But by “broader scope,” I don’t mean to overhaul any particular institution, though that would be a fascinating project outside of a monastery. Rather, the scale I am talking about is the comprehensiveness of these ideas to an individual’s whole life. By the time a student achieves his freshman year at college, his community and the practices associated with it are fairly intrenched. To begin a radical shift in educational paradigm at that stage is very, very late in the game. (Several of professors in this volume expressed a need even to be sensitive with students who may not buy into their project or who might not even call themselves Christians.)

To demonstrate the contentions about Christian practices most convincingly, one must start at the very beginning, with children. The authors would agree that the issue is not the presence or absence of a community of identity and its accompanying practices but rather which community and which practices are being nurtured. Through the practices that they instill in their children from the earliest age, parents nurture the inclinations and affections that shape their children’s identity with certain types of communities.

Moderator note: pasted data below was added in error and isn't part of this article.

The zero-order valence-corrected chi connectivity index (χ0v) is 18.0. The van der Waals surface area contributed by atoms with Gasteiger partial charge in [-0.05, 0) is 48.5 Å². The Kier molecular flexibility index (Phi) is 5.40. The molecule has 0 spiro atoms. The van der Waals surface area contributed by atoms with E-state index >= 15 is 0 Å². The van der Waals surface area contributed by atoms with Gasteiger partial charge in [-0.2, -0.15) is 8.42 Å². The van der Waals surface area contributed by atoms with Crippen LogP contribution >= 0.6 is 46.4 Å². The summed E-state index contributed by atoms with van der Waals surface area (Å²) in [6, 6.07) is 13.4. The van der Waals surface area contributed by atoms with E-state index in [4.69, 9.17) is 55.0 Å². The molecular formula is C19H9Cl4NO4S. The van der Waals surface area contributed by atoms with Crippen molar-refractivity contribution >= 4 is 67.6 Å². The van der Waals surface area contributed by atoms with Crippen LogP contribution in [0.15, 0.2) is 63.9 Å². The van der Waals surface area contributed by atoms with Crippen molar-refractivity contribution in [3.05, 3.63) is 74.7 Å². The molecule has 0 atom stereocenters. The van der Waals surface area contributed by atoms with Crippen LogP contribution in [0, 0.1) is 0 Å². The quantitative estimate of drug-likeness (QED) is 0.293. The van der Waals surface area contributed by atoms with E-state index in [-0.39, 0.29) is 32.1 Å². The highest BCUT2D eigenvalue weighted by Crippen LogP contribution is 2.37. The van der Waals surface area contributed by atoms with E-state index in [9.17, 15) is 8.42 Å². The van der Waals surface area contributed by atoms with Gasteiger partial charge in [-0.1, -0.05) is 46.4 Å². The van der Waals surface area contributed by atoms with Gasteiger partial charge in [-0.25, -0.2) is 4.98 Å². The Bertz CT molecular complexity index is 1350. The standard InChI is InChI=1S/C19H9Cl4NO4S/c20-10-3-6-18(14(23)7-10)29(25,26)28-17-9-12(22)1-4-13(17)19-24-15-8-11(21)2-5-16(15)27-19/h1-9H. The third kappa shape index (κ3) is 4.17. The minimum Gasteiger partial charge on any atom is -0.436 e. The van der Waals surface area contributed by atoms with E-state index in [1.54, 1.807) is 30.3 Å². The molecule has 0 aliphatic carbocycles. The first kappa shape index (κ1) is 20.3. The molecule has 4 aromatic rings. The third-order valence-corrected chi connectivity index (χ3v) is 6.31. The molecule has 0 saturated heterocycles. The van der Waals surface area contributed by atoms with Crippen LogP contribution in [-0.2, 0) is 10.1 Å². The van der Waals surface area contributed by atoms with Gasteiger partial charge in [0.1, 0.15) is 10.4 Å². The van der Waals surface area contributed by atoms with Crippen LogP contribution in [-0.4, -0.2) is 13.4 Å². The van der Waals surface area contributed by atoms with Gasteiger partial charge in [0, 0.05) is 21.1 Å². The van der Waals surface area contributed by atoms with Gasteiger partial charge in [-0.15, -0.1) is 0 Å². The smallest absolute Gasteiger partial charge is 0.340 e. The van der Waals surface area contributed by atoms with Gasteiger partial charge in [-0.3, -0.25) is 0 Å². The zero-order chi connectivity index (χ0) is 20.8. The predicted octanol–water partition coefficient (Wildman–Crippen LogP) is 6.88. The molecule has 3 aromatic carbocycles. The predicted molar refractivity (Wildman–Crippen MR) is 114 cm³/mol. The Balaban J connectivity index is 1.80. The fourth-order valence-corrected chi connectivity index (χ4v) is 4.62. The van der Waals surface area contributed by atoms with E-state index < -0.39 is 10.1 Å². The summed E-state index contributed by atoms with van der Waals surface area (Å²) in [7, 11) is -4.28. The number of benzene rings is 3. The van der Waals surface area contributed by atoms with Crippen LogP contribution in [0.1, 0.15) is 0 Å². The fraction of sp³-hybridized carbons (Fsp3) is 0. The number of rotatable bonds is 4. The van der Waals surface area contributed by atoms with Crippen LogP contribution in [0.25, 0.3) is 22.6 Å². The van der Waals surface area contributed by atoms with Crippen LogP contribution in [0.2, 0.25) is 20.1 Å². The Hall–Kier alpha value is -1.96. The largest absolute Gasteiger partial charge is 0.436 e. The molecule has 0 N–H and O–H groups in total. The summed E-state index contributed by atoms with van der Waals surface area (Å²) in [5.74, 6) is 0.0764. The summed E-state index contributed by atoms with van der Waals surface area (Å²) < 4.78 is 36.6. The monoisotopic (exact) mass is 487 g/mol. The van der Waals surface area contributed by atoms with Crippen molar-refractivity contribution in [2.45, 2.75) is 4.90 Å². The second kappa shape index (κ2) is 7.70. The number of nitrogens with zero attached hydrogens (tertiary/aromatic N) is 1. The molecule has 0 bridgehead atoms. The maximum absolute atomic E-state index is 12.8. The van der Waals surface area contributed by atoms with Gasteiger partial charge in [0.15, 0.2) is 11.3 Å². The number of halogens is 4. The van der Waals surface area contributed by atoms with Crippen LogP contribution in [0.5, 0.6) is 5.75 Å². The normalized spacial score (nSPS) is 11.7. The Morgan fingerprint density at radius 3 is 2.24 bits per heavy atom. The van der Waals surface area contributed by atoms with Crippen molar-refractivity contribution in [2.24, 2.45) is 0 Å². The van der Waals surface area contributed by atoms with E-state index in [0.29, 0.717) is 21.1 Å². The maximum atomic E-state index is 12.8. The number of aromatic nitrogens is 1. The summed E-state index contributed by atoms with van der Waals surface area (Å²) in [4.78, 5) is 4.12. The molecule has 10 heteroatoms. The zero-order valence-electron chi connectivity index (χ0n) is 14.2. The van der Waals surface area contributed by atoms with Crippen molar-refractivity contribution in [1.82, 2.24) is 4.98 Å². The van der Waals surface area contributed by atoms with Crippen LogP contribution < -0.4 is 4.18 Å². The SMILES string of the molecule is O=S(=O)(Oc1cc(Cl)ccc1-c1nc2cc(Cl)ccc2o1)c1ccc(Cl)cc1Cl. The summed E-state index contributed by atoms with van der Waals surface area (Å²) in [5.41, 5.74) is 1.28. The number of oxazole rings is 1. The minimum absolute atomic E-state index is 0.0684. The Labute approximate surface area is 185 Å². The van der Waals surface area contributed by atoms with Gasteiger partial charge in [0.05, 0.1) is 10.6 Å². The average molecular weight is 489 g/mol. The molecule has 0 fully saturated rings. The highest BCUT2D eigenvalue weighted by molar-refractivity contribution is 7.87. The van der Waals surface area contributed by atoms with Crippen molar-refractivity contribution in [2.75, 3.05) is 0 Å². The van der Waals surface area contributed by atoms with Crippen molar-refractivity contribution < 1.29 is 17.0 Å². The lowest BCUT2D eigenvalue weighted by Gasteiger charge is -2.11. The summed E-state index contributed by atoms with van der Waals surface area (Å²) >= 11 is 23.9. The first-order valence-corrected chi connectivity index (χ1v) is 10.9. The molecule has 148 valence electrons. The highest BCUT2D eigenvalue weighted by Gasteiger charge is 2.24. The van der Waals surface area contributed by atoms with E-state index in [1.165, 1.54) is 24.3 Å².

The educational overhaul needed is not just altering pedagogical techniques but a more comprehensive reorientation of the goals of education. Christian practices are not techniques (and I’m not saying that these college professors would claim that they are) but are real, historical actions that demarcate the historic Christian community. I concur with the author who expressed the need for an accompanying “church community beyond the classroom to provide a place for continuing apprenticeship in such practices” (34). The church needs to to take an active role in perpetrating those distinctively Christian, liturgical practices, applying them when needed in an academic environment, and nurturing all her children’s affections toward Jesus and His kingdom.